Puff goes the smoke, poof goes the law

Commissioner’s pledges to take action meaningless as shisha café operates openly

Oonib Azam September 11, 2015
While the administration often takes action against restaurants offering shisha, the café at the cattle market is openly operating with different flavours of shisha. PHOTO: EXPRESS


The Sindh government passes a whole lot of resolutions. Most of the time, it ends up making a mockery of its own resolutions.

A case in point is the ban on shisha in the province. Every few months, the authorities jolt out of their slumber to clamp down on the restaurants and establishments offering the hazardous smoking pipe. Hardly a few days after such raids, the establishments are seen back in business.

On September 2, The Express Tribune took up the issue of a shisha establishment opening up at the cattle market, despite it being banned in the province. When the commissioner was contacted for his version, he had expressed anger with the administrators and vowed to take action. The commissioner, Shoaib Ahmed Siddiqui, ended up inaugurating the market, along with its trendy shisha café, on Saturday.

The administration of the cattle market has turned a blind eye towards the huge billboards scattered all over the market, screaming catchy lines, such as: 'Get Ready PUFF Buddies!' and 'Come get PUFFED up with us in mandi.'

Around 600 yards have been provided to the renowned shisha café, De Lodge, which has finally kicked off its business, with scores of youngsters inhaling the double apple or watermelon flavours.

The ban

The Sindh government had banned smoking shisha in the province under Section 144 of the Pakistan Penal Code in March, 2012, following the Sindh Assembly's resolution against smoking shisha at restaurants or public places in May, 2011.

The young café owner, Sadiq Memon's nonchalant attitude towards the Sindh Assembly's resolution is evident the way he talks about his muscle power. He has a number of henchmen surrounding the café. Speaking to The Express Tribune, he said he has obtained a no-objection certificate (NOC) from the deputy commissioner's office.

An official of the market, speaking on the condition of anonymity, confirmed that the café owner has the permission letter from the DC office. "A large sum of money has been invested in setting up this café," said the official, justifying the administration's reluctance to take action against it.

On the other hand, district East deputy commissioner Asif Jan, under whose jurisdiction the cattle market falls, categorically denied the issuance of any such permission. He said that it was impossible for his office to issue an NOC for an illegal activity. He passed on the responsibility to Malir Cantonment Board and said that the market was being operated under their management.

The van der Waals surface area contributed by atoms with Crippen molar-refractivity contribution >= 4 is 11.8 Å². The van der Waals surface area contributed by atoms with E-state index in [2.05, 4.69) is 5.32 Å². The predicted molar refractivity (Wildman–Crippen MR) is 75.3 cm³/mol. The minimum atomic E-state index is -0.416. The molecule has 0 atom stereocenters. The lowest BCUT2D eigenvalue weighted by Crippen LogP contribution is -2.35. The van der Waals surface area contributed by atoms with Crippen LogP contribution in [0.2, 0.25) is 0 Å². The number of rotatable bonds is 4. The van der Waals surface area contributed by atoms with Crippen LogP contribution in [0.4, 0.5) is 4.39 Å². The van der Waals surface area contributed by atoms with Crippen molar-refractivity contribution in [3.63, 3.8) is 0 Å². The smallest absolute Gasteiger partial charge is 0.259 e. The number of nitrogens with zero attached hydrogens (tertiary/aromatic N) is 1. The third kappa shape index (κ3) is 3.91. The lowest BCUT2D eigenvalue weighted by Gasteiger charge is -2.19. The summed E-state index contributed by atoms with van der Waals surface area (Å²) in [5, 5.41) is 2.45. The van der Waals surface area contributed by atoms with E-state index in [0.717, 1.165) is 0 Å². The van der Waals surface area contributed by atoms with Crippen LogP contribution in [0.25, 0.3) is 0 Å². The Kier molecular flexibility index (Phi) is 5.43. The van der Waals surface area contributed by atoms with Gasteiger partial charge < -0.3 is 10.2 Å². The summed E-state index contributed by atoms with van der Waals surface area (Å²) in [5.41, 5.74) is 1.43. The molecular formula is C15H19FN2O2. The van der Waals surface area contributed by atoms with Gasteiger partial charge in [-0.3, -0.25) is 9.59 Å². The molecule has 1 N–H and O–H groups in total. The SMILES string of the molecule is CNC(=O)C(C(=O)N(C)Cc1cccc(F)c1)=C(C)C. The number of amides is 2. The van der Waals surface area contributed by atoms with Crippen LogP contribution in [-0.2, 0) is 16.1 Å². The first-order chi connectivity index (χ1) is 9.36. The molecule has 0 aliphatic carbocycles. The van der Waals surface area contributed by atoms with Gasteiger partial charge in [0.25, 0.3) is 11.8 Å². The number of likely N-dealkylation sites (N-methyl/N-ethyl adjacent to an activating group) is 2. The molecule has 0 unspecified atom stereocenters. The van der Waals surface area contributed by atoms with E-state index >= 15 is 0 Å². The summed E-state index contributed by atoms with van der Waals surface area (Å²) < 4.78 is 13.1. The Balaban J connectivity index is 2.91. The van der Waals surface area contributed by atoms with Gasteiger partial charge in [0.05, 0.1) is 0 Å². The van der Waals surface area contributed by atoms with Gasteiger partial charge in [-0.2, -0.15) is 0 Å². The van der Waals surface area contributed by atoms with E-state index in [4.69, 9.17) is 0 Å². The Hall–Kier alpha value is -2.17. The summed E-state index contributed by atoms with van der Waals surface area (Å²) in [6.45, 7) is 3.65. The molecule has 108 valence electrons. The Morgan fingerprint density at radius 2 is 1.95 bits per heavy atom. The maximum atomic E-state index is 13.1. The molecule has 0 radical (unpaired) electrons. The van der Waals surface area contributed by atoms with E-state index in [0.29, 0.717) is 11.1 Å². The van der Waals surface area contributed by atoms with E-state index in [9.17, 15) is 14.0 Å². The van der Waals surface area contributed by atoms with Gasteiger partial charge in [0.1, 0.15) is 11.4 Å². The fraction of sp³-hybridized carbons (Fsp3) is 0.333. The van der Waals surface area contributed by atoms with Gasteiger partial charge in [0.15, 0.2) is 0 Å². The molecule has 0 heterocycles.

The commissioner also denied knowledge of any shisha café operating in the market. He told The Express Tribune that when he inaugurated the animal market, there was no such café there. He said that shisha was banned, assuring that that he will talk to the organisers to close down the establishment immediately.

Unhappy families, happy young men

Meanwhile, families visiting the animal market seem reluctant to visit the food court, which has been setup just beside the shisha café. An elderly man, Muhammad Sarwar, who had brought his children, said that everything in the animal market was perfect this time except the shisha café.  On the other hand, scores of young people were seen puffing the shisha pipe. Ali Imran told The Express Tribune that the market has become a nice place to hang out with friends. He said that till Eidul Azha, he plans to visit the market every weekend.

Meanwhile, Memon is planning to introduce the Afghani Boti at his café to woo the shisha lovers.

Published in The Express Tribune, September 12th, 2015.


Jude Allen | 6 years ago | Reply @Farid: Hey Farid, loved your theory on reducing population :) Unfortunately that's not a realistic approach either. I still do feel that this is unnecessary battering over sheesha businesses whereas everything else from Cigarettes, pan, ghutka and more are sold openly. Its just seems to me like a really bad deal going on here. Agreed there is corruption but it starts from the top. So I think the first step for the GoP must be a sincere dedicated steps in true spirit - not some short term action for obtaining good PR mileage.
Farid | 6 years ago | Reply @Jude Allen: This is an article highlighting the government's inability to enforce laws and you respond by saying that they should enforce harsher laws. Please be realistic. Corruption has made the government ineffective in enforcing laws. BTW higher duties on cigarettes will only lead to smuggling and a decline in government tax revenue earned from duties on cigarettes. If anything we should be encouraging the consumption of unsafe food and drink because it will reduce the population and increase government revenues at the same time.
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